UCL Mathematical & Physical Sciences


MAPS wins funding for two Centres for Doctoral Training

22 November 2013

UCL Quad in summer. Photo: UCL Creative Media Services

The Faculty of Mathematical and Physical Sciences is delighted to announce that it has won funding for two EPSRC Centres for Doctoral Training (out of seven awarded to UCL).

These are in the fields of molecular modelling and materials science (a continuation of the highly successful Industrial Doctorate Centre in Molecular Modelling and Materials Science), and a new centre specialising in geometry and number theory.

Professor Michael Singer (UCL Mathematics), director of the new Centre for Doctoral Training in Geometry and Number Theory at the Interface, said:

This CDT, which has been set up in partnership with Imperial and King's, will help train the next generation of pure mathematicians in the core areas of geometry and number theory. Students will have the opportunity to gain a broad foundation in these fields before undertaking a cutting-edge research project. Additionally communication and coding skills will be incorporated with teamwork as an integral part of the training. Our graduates will contribute to the sustainability of the mathematical sciences as well as the UK economy more widely. Our centre will also find innovative ways to advance women in mathematics.

Prof Michael Singer

Prof Singer's CDT will be the first in the country in the field of pure mathematics, and will play a key role in maintaining the competitivity of mathematical research in the UK.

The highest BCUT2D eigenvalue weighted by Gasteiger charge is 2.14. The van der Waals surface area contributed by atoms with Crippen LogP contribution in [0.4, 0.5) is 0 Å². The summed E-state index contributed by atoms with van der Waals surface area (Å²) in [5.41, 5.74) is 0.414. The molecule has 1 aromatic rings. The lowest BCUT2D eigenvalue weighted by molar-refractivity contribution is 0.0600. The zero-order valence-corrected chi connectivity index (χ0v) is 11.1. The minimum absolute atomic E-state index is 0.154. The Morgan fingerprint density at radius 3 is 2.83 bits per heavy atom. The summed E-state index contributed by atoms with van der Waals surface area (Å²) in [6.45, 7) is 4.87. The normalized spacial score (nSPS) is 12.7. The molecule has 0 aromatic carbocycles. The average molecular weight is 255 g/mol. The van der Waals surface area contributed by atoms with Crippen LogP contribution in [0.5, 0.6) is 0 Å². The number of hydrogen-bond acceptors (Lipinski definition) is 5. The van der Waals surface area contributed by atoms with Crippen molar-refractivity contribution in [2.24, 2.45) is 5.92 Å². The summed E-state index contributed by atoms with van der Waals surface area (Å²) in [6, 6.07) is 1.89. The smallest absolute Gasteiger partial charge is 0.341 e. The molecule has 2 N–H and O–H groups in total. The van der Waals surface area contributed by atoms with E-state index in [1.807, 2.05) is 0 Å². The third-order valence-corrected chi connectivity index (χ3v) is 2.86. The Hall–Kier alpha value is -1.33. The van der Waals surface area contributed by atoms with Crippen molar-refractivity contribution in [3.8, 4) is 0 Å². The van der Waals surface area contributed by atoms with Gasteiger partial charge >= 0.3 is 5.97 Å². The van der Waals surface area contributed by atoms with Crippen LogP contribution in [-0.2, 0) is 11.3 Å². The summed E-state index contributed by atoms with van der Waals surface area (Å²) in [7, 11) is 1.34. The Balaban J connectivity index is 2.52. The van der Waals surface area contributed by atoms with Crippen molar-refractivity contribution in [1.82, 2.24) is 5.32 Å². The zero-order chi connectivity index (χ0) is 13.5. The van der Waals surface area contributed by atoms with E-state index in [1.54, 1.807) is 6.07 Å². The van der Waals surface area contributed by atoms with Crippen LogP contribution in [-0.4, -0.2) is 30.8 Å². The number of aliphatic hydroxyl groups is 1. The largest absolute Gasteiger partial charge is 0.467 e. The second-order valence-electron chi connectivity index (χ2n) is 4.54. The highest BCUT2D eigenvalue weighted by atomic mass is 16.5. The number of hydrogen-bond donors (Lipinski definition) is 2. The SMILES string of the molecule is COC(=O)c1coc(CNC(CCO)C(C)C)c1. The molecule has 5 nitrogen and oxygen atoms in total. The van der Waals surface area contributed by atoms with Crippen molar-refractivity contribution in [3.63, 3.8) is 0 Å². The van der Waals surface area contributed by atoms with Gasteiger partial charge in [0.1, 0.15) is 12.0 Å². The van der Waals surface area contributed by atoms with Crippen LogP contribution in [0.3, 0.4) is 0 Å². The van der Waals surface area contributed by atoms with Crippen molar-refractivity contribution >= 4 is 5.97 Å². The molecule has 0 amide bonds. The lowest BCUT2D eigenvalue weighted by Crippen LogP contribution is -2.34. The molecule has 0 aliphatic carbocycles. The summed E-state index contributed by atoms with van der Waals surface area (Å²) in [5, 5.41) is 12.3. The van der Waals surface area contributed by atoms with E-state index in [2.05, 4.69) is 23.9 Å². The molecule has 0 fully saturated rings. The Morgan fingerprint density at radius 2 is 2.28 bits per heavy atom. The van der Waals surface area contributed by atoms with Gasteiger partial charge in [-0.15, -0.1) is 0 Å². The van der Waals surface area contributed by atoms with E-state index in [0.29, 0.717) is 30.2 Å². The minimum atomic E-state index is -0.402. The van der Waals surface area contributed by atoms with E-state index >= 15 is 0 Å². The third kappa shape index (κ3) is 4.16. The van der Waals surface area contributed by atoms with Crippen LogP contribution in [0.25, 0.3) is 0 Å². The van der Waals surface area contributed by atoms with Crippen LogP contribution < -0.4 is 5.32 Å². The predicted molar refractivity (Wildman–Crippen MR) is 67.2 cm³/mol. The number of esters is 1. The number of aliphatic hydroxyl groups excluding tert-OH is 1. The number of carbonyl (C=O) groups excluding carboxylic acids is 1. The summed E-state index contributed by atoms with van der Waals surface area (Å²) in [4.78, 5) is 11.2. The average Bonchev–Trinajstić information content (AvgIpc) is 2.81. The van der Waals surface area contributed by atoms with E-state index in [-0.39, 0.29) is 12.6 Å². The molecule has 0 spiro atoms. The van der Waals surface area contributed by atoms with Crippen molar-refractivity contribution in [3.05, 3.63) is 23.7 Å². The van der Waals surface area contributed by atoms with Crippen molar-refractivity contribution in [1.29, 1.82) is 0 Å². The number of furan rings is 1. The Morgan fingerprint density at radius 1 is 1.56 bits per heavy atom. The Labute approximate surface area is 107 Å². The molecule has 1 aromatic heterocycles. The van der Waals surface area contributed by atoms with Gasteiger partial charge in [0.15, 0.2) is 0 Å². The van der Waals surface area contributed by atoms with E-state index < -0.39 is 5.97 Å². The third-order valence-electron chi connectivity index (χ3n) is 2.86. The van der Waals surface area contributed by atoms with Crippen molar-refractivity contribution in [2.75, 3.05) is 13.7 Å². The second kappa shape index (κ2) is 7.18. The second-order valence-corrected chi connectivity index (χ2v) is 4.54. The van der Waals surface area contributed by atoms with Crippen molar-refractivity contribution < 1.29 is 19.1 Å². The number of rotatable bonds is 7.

Prof Nora de Leeuw (UCL Chemistry), director of the Centre for Doctoral Training in Molecular Modelling and Materials Science said:

This CDT provides a comprehensive training and research programme in functional materials with practical applications in sustainable energy, catalysis, healthcare and smart nano-technology. Students receive accredited technical, project management, business and entrepreneurship training, in addition to hands-on experience of cutting edge computation and experiment using national high performance computing platforms, neutron and synchrotron radiation facilities. Computer simulation and experimentation is fully integrated in the students' research and carried out in collaboration between UCL and a wide range of external partners in industry, national laboratories and overseas research institutes, ensuring high quality research with direct impact on the economy and society.

Prof Nora de Leeuw